Superphysics
Chapter 9

# The Origin of Matter and the Stars

##### 3 minutes  • 522 words
Principles Assertions
Conversion from Aether to Matter Some of the Spacetime Particles become Matter

## The Earth Aether

The aether that became the earth-aether had 2 kinds:

1. Those which had shapes so large and impeding that they joined with the particles that they collided with.

This allowed them to become larger instead of breaking up.

1. Those which began as the most massive that they could shatter the others but not be shattered themselves.

Whether these two were initially agitated or not, they afterwards had to move with the same agitation as the air-aether that contained them.

• If they were moving faster than the air-aether, then they would necessarily push it upon colliding with it.

In a short time, they had to transfer to the air-aether their agitation.

• If they were not moving, they were surrounded everywhere by the air-aether.

## Quantum Tunneling and Star Formation

Massive and solid bodies that float on water always have much more force than the water.

This allows them to continue their motion, even though they get their motion from the water alone. An example are the largest and most heavily-laden boats.

By contrast, the very light floating bodies, like those lumps of white scum floating along the shores during storms, have less force to continue moving.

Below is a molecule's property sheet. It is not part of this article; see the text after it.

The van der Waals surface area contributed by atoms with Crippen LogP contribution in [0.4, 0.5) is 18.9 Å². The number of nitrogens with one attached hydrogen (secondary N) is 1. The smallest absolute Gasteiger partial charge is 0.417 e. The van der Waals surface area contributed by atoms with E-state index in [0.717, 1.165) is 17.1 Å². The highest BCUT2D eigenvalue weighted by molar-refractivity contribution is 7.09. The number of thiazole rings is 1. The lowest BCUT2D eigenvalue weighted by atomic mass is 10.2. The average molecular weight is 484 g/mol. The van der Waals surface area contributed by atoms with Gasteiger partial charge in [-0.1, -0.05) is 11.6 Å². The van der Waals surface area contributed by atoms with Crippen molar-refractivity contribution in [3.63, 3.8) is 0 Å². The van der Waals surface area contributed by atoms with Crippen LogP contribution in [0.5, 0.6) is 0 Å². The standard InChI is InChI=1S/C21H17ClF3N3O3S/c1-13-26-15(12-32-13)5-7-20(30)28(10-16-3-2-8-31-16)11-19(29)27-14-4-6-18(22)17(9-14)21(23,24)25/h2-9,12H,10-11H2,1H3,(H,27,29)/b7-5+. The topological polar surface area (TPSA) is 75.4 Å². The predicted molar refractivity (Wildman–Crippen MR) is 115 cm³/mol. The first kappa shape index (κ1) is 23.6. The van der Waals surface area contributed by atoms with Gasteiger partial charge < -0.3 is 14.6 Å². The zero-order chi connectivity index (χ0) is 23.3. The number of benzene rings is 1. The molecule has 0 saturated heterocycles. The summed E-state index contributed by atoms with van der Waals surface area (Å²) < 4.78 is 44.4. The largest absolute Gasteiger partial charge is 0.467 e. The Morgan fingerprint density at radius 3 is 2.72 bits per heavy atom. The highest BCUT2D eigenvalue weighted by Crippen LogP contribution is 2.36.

Imagine 2 rivers that join at some point and then separate again before their waters have a chance to mix.

• Rapid, heavy boats from River A will will be easily able to pass into River B.
• Slow, light boats from River A will turn away from River B and will be thrown back by the force of the water toward the places where it is the least rapid.

For example, River 1 is ABF and River 2 is CDG. They come from 2 different directions and meet at E and then turn away from there.

AB goes towards F. CD goes towards G.

• Boat H in River 1 starts from A towards B passses through E towards G.
• Reciprocally, Boat I in River 2 starts from C and goes towards F.

If both both meet at the passage E at the same time, the larger and stronger boat will break the smaller and weaker.

By contrast, lighter bodies such as leaves and feathers that float at A are pushed by the course of the water, not toward E and toward G, but toward B, where the water is less strong and rapid than at E.

This is because at B it takes a curved path and not a straight line.

These light bodies, but also others heavier and more massive can join upon meeting and that, turning then with the water that bears them, several together can compose large balls such as you see at K and L.

The more solid and larger ones with massive particles are L. These go toward E.

The less solid and smaller ones are K. These go toward B.